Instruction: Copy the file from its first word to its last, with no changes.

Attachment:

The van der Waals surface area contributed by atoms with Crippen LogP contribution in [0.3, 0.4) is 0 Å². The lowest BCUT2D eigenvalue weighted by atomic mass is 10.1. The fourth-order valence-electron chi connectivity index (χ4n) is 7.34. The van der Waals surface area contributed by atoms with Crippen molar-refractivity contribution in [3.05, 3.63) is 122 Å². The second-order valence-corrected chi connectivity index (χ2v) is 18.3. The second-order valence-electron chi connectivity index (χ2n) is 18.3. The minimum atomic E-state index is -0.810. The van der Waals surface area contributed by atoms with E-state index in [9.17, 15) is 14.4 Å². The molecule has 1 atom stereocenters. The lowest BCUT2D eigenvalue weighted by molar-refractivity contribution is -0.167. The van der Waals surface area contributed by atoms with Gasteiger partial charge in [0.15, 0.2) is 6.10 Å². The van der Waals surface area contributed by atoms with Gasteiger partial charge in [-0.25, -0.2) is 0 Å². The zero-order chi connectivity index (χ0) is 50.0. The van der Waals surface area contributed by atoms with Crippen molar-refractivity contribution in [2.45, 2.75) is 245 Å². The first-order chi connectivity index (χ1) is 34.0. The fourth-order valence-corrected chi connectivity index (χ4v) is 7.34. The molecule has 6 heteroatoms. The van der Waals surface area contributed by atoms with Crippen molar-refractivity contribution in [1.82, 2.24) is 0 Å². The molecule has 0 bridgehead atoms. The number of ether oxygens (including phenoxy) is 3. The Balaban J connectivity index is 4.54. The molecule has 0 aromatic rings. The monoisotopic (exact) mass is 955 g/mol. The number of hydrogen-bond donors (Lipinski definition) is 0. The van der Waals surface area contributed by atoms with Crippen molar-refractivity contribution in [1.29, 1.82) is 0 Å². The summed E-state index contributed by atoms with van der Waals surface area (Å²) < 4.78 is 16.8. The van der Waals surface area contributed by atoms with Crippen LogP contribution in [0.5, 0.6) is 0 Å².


The van der Waals surface area contributed by atoms with Crippen LogP contribution in [0.3, 0.4) is 0 Å². The lowest BCUT2D eigenvalue weighted by atomic mass is 10.1. The fourth-order valence-electron chi connectivity index (χ4n) is 7.34. The van der Waals surface area contributed by atoms with Crippen molar-refractivity contribution in [3.05, 3.63) is 122 Å². The second-order valence-corrected chi connectivity index (χ2v) is 18.3. The second-order valence-electron chi connectivity index (χ2n) is 18.3. The minimum atomic E-state index is -0.810. The van der Waals surface area contributed by atoms with E-state index in [9.17, 15) is 14.4 Å². The molecule has 1 atom stereocenters. The lowest BCUT2D eigenvalue weighted by molar-refractivity contribution is -0.167. The van der Waals surface area contributed by atoms with Gasteiger partial charge in [0.15, 0.2) is 6.10 Å². The van der Waals surface area contributed by atoms with Gasteiger partial charge in [-0.25, -0.2) is 0 Å². The zero-order chi connectivity index (χ0) is 50.0. The van der Waals surface area contributed by atoms with Crippen molar-refractivity contribution in [2.45, 2.75) is 245 Å². The first-order chi connectivity index (χ1) is 34.0. The fourth-order valence-corrected chi connectivity index (χ4v) is 7.34. The molecule has 6 heteroatoms. The van der Waals surface area contributed by atoms with Crippen molar-refractivity contribution in [1.82, 2.24) is 0 Å². The molecule has 0 bridgehead atoms. The number of ether oxygens (including phenoxy) is 3. The Balaban J connectivity index is 4.54. The molecule has 0 aromatic rings. The monoisotopic (exact) mass is 955 g/mol. The number of hydrogen-bond donors (Lipinski definition) is 0. The van der Waals surface area contributed by atoms with Crippen molar-refractivity contribution in [1.29, 1.82) is 0 Å². The summed E-state index contributed by atoms with van der Waals surface area (Å²) < 4.78 is 16.8. The van der Waals surface area contributed by atoms with Crippen LogP contribution in [0.5, 0.6) is 0 Å².